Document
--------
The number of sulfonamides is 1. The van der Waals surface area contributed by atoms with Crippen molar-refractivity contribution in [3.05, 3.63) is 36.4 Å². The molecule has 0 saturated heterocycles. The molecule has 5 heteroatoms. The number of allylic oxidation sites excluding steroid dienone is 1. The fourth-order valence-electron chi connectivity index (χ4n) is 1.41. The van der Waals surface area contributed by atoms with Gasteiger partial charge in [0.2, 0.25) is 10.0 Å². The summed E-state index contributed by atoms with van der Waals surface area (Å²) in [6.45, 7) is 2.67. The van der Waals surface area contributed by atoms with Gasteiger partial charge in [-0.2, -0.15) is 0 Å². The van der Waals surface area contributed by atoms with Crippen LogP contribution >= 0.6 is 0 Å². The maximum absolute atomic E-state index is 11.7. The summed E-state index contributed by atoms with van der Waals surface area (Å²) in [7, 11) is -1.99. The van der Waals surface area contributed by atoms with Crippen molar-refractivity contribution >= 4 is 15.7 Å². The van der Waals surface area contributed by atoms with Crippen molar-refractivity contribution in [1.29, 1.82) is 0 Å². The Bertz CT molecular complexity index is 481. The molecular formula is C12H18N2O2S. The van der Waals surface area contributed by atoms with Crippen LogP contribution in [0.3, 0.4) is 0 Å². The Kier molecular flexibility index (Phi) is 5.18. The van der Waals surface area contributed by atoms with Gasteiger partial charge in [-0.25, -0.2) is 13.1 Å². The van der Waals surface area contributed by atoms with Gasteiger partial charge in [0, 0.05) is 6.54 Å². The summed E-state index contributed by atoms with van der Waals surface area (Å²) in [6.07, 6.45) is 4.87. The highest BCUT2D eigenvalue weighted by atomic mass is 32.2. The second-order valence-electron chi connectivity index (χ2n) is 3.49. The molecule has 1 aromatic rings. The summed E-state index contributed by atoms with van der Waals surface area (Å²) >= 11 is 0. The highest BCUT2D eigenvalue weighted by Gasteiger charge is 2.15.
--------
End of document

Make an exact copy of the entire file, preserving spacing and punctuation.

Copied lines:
The number of sulfonamides is 1. The van der Waals surface area contributed by atoms with Crippen molar-refractivity contribution in [3.05, 3.63) is 36.4 Å². The molecule has 0 saturated heterocycles. The molecule has 5 heteroatoms. The number of allylic oxidation sites excluding steroid dienone is 1. The fourth-order valence-electron chi connectivity index (χ4n) is 1.41. The van der Waals surface area contributed by atoms with Gasteiger partial charge in [0.2, 0.25) is 10.0 Å². The summed E-state index contributed by atoms with van der Waals surface area (Å²) in [6.45, 7) is 2.67. The van der Waals surface area contributed by atoms with Gasteiger partial charge in [-0.2, -0.15) is 0 Å². The van der Waals surface area contributed by atoms with Crippen LogP contribution >= 0.6 is 0 Å². The maximum absolute atomic E-state index is 11.7. The summed E-state index contributed by atoms with van der Waals surface area (Å²) in [7, 11) is -1.99. The van der Waals surface area contributed by atoms with Crippen molar-refractivity contribution >= 4 is 15.7 Å². The van der Waals surface area contributed by atoms with Crippen molar-refractivity contribution in [1.29, 1.82) is 0 Å². The Bertz CT molecular complexity index is 481. The molecular formula is C12H18N2O2S. The van der Waals surface area contributed by atoms with Crippen LogP contribution in [0.3, 0.4) is 0 Å². The Kier molecular flexibility index (Phi) is 5.18. The van der Waals surface area contributed by atoms with Gasteiger partial charge in [-0.25, -0.2) is 13.1 Å². The van der Waals surface area contributed by atoms with Gasteiger partial charge in [0, 0.05) is 6.54 Å². The summed E-state index contributed by atoms with van der Waals surface area (Å²) in [6.07, 6.45) is 4.87. The highest BCUT2D eigenvalue weighted by atomic mass is 32.2. The second-order valence-electron chi connectivity index (χ2n) is 3.49. The molecule has 1 aromatic rings. The summed E-state index contributed by atoms with van der Waals surface area (Å²) >= 11 is 0. The highest BCUT2D eigenvalue weighted by Gasteiger charge is 2.15.